int filter(unsigned window)
 {
  static const unsigned char patterns[]={....};
  return test_bit(patterns,window);
 }

where the size of the array pattern is (1<<windows_size-3), with window_size in bits. This mean that for a 16 bits window (which might be the maximum practical width) the array would need 8 KB of (read-only) memory.

Debouncing has a number of quite real applications. In embedded devices using man/machine interfaces (such as a mp3 player, or even your desktop computer’s USB keyboard) debouncing occurs quite naturally. It also occurs in industrial control where sensors-switches are placed in and around machines; often in unexpected form and shape. For example, rotary encoders may track the position of a conveyor to surprising accuracy. To do so, some rotary encoders read a Gray-coded wheel (either electrically or optically for longer operating life) and use debouncing to deal with the cases where the wheel just barely changes position. I am sure debouncing also finds an application in game programming, and that likely game controllers use it extensively.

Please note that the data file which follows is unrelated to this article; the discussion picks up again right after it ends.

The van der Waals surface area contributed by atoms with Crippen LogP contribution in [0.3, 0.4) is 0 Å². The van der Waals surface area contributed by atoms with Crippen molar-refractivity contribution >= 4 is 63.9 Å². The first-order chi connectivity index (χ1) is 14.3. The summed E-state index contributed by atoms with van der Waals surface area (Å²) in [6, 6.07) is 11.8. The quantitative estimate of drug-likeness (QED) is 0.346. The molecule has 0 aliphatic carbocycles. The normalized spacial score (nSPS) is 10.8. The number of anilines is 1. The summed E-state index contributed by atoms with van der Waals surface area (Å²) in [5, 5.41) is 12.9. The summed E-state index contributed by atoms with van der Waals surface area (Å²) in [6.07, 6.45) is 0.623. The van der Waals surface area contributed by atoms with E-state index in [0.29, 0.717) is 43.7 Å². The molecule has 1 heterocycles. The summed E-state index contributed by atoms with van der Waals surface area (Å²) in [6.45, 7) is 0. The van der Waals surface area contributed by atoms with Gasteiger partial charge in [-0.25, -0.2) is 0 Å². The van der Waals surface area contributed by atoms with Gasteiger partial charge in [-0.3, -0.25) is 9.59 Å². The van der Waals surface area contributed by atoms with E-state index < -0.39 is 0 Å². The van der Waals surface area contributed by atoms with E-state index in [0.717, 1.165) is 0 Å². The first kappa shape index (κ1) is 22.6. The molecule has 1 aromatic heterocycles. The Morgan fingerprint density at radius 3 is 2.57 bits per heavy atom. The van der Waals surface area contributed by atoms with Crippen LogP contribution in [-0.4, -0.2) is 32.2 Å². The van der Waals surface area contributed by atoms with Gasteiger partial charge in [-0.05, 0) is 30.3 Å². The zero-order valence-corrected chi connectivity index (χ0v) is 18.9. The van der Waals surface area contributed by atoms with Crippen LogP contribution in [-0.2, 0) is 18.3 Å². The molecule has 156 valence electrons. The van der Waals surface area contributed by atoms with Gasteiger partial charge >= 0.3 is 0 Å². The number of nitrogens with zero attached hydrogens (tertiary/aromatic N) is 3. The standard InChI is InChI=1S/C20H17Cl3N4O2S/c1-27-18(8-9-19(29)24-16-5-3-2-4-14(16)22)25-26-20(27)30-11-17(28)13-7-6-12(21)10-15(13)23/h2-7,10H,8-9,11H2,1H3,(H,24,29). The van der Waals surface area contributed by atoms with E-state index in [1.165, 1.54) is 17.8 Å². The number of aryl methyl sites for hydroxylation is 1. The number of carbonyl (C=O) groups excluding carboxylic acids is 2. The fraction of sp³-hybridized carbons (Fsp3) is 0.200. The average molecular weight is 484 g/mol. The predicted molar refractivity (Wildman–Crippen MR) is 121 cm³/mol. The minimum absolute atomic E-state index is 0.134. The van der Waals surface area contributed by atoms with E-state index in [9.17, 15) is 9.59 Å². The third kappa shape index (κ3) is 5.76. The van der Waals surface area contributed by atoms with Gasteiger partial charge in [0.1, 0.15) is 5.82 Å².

N.B. Sorry about the posting delay. I planned to update the blog on Tuesdays, what I did in the previous entries, but already an unforeseen event came up, so I had to postpone to Wednesday. At least, I’m not a month off!

2 Responses to Debouncing using Binary Finite Impulse Reponse Filter

  1. Nicolas A. B.-N. says:

    Your post was extremely informative and to the point. Good work !

    I just noticed one typo: “[…] decide whet er”.

  2. Steven Pigeon says:

    Thanks. Corrected.